I needn’t remind you how essential nostalgia is to the effect of a good piece of music. Hit play and suddenly you’re there again, transposed, and it doesn’t matter if you can’t see it because you can sure as hell feel it, echoing around in the chambers of your frontal lobe. Yes, Blade Runner fans, I’m talking about memories. And when it comes to cyberpunk, we’ve all been there before. It’s part of our collective consciousness, and it’s been bleeding into pop culture and movies and games ever since the first fictional console jockey bypassed the first prototypical ICE to jack into the first hypothetical cyberspace. We all know this song and dance.
The genius of Michael McCann’s soundtrack for Deus Ex: Human Revolution is how he fuses familiar elements of the science-fiction/cyberpunk musical paradigm into something beautiful, compelling and all too human — without making it into an “electronic” album. It’s the kind of music that can conjure up a glittering cityspace or a grid of data in the matrix without a single visual cue or a frame from the game itself. It also sticks with you, which is not exactly rare for video game music, except when it’s done in a way that sets and recalls mood instead of annoying you with the same hook fifty times in a row. Good game developers understand that a game’s effect lies in the experience of being part of it; good game composers have long since evolved past the point of simply writing catchy background jingles and instead aim to make the score an organic extension of the game experience. It is this practice that McCann’s score excels at.
The main theme, “Icarus,” is a text-book example. It opens with murmured minor-key meanderings in the deeper registers, above which rises a plaintive female voice like bright city lights against a dark landscape. The vocals are reminiscent of Lisa Gerrard/Dead Can Dance — half singing, half crying. Abruptly, a series of churning synth arpeggios appears, which vividly evoke Vangelis’ composition for the end credits of Blade Runner. These synths are the only real “electronic” element to this song, but as other organic elements such as strings and horns gradually emerge, their repetition anchors the music to this aural post-human aesthetic. The music builds with an inexorable momentum as textures shift and mutate, fleeting fragments of musical ideas that never coalesce into something you could whistle on your way to work, but can only be felt, experienced. Then, finally comes the inevitable climax, and we are left with only the synths again, “like city lights, receding….”
The same interplay of electronic (synthesizer) vs organic (strings and vocal) elements can be found in most of the other pieces, from the moody bass-driven “Detroit City” ambient piece to the pulsing tones of the “Main Menu.” Other pieces, like the ones intended for “Hengsha“, are punctuated by plucking notes on what sounds like a shamisen or some other kind of Asian stringed instrument and the atonal chanting of monks.
Still other songs are forays into more traditional territory, like the ethereal “Limb Clinic,” which conjures harmonic overtones of something magical with the epic sweep of a Tolkien movie, or “Home,” a hauntingly beautiful string dirge that plays when the shades first come up in Jensen’s apartment. There are echos in “Home” of fragments played on an out of tune piano — another homage to Blade Runner. The influences are never hidden but directly alluded to.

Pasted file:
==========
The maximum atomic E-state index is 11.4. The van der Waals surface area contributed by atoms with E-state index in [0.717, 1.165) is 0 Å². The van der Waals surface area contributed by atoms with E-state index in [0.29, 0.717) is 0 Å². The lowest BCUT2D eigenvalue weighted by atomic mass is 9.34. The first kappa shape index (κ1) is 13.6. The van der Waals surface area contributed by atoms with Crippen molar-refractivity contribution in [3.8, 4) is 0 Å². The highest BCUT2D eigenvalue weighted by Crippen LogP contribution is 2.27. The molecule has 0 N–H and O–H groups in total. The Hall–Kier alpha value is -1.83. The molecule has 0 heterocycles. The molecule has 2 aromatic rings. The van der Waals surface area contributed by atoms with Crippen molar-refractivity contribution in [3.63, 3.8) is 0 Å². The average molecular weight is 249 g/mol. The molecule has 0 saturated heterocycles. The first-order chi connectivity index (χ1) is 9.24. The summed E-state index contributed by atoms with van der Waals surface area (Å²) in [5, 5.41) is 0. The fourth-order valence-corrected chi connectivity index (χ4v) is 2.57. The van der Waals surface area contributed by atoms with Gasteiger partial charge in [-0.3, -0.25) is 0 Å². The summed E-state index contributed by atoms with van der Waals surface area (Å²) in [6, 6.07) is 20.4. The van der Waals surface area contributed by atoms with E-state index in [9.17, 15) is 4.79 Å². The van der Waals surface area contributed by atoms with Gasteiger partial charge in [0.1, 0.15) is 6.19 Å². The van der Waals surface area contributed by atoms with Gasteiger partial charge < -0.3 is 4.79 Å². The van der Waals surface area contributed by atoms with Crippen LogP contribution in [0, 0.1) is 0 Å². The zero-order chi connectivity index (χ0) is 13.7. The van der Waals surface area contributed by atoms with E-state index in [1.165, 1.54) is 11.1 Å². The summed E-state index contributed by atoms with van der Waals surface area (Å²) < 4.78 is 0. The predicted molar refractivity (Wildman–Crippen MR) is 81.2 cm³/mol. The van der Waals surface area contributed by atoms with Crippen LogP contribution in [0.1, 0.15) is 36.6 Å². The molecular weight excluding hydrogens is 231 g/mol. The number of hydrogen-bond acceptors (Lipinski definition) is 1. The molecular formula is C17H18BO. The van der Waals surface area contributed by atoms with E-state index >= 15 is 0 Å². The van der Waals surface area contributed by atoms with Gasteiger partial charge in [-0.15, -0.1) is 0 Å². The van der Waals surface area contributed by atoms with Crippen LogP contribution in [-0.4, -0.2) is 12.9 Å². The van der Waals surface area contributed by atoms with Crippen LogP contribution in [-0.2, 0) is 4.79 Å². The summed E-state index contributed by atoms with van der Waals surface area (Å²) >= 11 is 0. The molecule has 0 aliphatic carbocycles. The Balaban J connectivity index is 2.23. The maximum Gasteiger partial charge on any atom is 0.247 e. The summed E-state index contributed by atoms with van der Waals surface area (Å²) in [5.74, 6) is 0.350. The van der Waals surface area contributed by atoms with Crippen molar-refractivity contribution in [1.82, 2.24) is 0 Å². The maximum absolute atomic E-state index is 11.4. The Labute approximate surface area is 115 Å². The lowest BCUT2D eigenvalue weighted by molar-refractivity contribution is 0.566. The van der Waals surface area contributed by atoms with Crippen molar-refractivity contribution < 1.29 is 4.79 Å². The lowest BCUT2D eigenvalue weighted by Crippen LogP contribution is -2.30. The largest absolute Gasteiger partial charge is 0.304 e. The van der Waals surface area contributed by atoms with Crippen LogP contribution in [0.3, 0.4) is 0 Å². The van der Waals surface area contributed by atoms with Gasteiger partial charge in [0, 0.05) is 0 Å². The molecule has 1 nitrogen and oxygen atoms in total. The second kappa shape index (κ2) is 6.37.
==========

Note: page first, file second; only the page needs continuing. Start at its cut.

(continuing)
McCann is frank about what parts of the genre’s auditory memory he borrows from. Influences range from John Carpenter and Dead Can Dance to the inevitable Vangelis to the ambient texturing of Ennio Morricone. He also acknowledges the thematic uses of the various instruments to represent the mechanical and emotional aspects of the story, with the vocals and strings representing the leitmotif of the religious and spiritual themes.
As these themes become more prevalent later on in the story, so too do the synth instruments defer more and more to the “acoustic” ones as the game progresses, with the balance tipping dramatically in favor of the vocals and strings towards the end. The final track, “Endings,” has overlapping voices soaring and weaving above the same melody played by the synths in the opening track, now taken over entirely by strings.
Throughout the game, the vocals also serve to allow Jensen to “emote” without making him emo. True to the hard-boiled roots of the cyberpunk form, the pain and suffering felt by the main character is alluded to more than explicitly mentioned, and the game alludes to them in the form of brilliant scenic clues like the broken mirror in his apartment — and the music. His loss, which is more extensive than he initially realizes, and his yearning to regain something irrevocably lost are given voice, so to speak, by the use of female vocals, which have a long history of being used as vessels for conveying powerful emotion in the operatic tradition. It’s a well-known fact that people identify better with music that has a vocal component, even if the words are incomprehensible, and here the voice tracks serve to further humanize Jensen.
But it would be unfair to call this soundtrack simply a collection of ideas and influences. It is a perfect example of concept meets execution. It’s a score that manages to be “electronic” without deteriorating into a tech demo. It’s a meditation on a world in which accelerating technologization still cannot overcome the human element. It’s just as compelling as a standalone album as it is in the context of the game.
And when the music ends, one thing is certain. You will remember it — as an echo of a wailing voice, an out of tune piano, or Namir’s words to Jensen: “Men like us…we never get back the things we love.”